In a peaceful southern town, amidst lush spice plantations, trouble is brewing. In the town live three generations of two families, one Hindu and the other Muslim, whose lives will be changed forever by the coming violence. At risk are Dada, the ageing grandfather who lovingly tends and talks to the plants on his estate; his strong-willed grandchildren, Abu and Fareeda; the newly married Devaki, who cannot fathom the forces that are turning her husband and her father into fanatics; Mariam, of the gifted hands, who kneads and pounds the fatigued muscles of tourists into submission; and Garuda, the high-school teacher who, in his own desperate way, is trying to impart the truth about the country’s history to a classroom of uninterested students. Quietly but surely, the spectre of religious intolerance is beginning to haunt the community in the guise of the Self-Respect Forum whose mission is to divide the town and destroy the delicate balance of respect and cooperation that has existed for hundreds of years.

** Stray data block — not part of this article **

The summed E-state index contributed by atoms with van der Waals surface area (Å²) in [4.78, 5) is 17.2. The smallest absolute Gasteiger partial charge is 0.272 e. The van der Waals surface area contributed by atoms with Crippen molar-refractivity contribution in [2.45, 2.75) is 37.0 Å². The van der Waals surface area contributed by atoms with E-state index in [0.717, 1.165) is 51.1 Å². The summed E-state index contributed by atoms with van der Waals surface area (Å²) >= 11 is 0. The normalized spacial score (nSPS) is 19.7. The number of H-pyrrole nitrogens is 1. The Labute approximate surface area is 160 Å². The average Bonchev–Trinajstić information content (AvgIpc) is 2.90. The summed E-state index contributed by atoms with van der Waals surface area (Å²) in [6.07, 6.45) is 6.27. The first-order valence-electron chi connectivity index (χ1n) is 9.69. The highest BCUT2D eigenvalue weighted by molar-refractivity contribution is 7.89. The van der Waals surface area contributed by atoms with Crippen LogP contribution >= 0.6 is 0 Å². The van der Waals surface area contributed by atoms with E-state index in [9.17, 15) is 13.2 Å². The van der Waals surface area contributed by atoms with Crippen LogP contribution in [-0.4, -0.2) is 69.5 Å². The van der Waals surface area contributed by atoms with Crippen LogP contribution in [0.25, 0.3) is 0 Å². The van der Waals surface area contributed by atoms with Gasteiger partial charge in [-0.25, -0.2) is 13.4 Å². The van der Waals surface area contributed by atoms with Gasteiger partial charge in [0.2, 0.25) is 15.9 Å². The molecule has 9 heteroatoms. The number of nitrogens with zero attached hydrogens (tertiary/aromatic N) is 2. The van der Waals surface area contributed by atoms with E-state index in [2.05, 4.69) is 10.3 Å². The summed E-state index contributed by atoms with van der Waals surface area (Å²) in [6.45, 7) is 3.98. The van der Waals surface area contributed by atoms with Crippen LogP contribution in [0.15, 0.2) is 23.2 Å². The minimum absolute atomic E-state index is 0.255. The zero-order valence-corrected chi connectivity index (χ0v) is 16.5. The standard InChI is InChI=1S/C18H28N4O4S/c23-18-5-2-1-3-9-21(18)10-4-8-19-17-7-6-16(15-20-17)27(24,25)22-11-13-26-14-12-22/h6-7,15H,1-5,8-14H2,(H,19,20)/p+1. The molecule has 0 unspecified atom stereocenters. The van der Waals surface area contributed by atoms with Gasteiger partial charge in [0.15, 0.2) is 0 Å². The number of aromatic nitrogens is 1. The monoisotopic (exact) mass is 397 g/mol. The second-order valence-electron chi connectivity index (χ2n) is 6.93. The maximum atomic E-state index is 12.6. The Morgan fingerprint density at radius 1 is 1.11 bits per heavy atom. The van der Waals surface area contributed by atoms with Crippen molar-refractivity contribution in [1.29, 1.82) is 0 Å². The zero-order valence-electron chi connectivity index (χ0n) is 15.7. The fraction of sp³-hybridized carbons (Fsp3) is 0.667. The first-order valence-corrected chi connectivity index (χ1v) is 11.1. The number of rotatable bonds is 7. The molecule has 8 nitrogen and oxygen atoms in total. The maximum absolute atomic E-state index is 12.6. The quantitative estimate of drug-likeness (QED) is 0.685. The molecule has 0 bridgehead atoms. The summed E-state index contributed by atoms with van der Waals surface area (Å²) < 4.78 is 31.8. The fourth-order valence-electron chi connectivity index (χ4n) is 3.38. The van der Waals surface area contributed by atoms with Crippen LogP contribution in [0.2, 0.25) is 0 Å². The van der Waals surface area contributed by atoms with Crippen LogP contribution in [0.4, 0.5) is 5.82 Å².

Writing Badly is Easy by Amitava Kumar
You fail as a writer if your writing is not concrete, if it is vague and abstract, and your reader is unable to see what you mean. Writing Badly is Easy is a style guide for those who want to write well. It presents advice given by award-winning creative writers—including Jonathan Franzen, Jennifer Egan, Suketu Mehta, Marilynne Robinson, George Saunders and Colson Whitehead—and noted thinkers like Alain de Botton, Andrew Ross, Anna Tsing, Kathleen Stewart and Rob Nixon, as well as numerous others. Amitava Kumar’s own essays on writing, including his collaboration with Teju Cole, demonstrate the importance of blurring the line between critical and creative writing. A manifesto for writing that is exuberant, imaginative and playful, Writing Badly is Easy will change the way you think about reading and writing, and reveal the pleasures to be had in the inventive use of language.